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SR Ca2+ leak in skeletal muscle fibers acts as an intracellular signal to increase fatigue resistance.
Karolinska Institutet.
Swedish School of Sport and Health Sciences, GIH, Department of Sport and Health Sciences, Åstrand Laboratory of Work Physiology, Björn Ekblom's research group.ORCID iD: 0000-0002-0642-4838
Karolinska Institutet.
Karolinska Institutet.
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2019 (English)In: The Journal of General Physiology, ISSN 0022-1295, E-ISSN 1540-7748, Vol. 151, no 4, p. 567-577, article id jgp.201812152Article in journal (Refereed) Published
Abstract [en]

Effective practices to improve skeletal muscle fatigue resistance are crucial for athletes as well as patients with dysfunctional muscles. To this end, it is important to identify the cellular signaling pathway that triggers mitochondrial biogenesis and thereby increases oxidative capacity and fatigue resistance in skeletal muscle fibers. Here, we test the hypothesis that the stress induced in skeletal muscle fibers by endurance exercise causes a reduction in the association of FK506-binding protein 12 (FKBP12) with ryanodine receptor 1 (RYR1). This will result in a mild Ca2+ leak from the sarcoplasmic reticulum (SR), which could trigger mitochondrial biogenesis and improved fatigue resistance. After giving mice access to an in-cage running wheel for three weeks, we observed decreased FKBP12 association to RYR1, increased baseline [Ca2+]i, and signaling associated with greater mitochondrial biogenesis in muscle, including PGC1α1. After six weeks of voluntary running, FKBP12 association is normalized, baseline [Ca2+]i returned to values below that of nonrunning controls, and signaling for increased mitochondrial biogenesis was no longer present. The adaptations toward improved endurance exercise performance that were observed with training could be mimicked by pharmacological agents that destabilize RYR1 and thereby induce a modest Ca2+ leak. We conclude that a mild RYR1 SR Ca2+ leak is a key trigger for the signaling pathway that increases muscle fatigue resistance.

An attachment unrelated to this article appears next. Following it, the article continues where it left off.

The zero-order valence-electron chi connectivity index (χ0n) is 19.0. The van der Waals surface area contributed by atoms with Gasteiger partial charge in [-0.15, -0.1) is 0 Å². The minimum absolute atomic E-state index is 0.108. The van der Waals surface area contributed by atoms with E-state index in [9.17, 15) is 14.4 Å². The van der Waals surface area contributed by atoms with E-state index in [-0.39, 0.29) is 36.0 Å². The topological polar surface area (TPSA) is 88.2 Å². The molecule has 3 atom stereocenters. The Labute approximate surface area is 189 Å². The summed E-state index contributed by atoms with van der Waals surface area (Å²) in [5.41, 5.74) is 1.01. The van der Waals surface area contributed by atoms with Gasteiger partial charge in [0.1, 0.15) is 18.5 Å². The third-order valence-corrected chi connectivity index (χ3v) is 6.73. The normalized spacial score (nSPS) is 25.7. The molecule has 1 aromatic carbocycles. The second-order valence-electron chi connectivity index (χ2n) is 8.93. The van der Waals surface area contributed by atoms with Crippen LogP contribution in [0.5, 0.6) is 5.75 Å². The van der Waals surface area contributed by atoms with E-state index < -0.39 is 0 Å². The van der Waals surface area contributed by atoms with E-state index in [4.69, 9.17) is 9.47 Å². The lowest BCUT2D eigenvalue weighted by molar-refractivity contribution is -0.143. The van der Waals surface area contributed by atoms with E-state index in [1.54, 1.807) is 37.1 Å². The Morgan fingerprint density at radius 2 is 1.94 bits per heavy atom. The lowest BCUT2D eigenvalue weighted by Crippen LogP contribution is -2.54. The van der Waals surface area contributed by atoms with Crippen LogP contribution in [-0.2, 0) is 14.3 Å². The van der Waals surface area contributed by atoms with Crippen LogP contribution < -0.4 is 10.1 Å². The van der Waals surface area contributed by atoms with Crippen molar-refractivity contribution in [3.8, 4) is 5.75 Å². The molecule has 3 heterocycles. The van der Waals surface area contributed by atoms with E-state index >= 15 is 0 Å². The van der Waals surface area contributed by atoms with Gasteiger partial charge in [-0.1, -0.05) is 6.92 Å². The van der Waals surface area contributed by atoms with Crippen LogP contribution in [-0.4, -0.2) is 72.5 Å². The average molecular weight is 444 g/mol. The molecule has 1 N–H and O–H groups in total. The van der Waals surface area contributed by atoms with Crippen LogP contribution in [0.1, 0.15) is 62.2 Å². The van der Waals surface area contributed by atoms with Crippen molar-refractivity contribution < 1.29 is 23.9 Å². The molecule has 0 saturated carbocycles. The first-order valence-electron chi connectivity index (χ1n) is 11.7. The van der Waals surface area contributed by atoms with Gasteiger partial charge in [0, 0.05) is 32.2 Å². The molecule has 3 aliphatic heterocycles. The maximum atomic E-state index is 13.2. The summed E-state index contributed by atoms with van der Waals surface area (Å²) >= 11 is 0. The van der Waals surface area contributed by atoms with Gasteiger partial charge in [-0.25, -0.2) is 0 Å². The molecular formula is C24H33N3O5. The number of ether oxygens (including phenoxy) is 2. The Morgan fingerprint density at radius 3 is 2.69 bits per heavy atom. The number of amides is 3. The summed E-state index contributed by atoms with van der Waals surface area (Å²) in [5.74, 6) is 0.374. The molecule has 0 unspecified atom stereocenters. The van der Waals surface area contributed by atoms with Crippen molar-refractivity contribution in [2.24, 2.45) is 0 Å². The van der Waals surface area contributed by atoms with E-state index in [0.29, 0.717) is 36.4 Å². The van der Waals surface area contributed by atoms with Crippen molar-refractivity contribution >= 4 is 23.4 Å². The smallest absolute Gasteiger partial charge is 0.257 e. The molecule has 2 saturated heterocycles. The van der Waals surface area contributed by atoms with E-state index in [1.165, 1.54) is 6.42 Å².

Place, publisher, year, edition, pages
Rockefeller University Press, 2019. Vol. 151, no 4, p. 567-577, article id jgp.201812152
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Physiology
Research subject
Medicine/Technology
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URN: urn:nbn:se:gih:diva-5547DOI: 10.1085/jgp.201812152ISI: 000462865900016PubMedID: 30635368OAI: oai:DiVA.org:gih-5547DiVA, id: diva2:1279231
Available from: 2019-01-16 Created: 2019-01-16 Last updated: 2019-04-23Bibliographically approved

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Mattsson, C. MikaelEkblom, Björn

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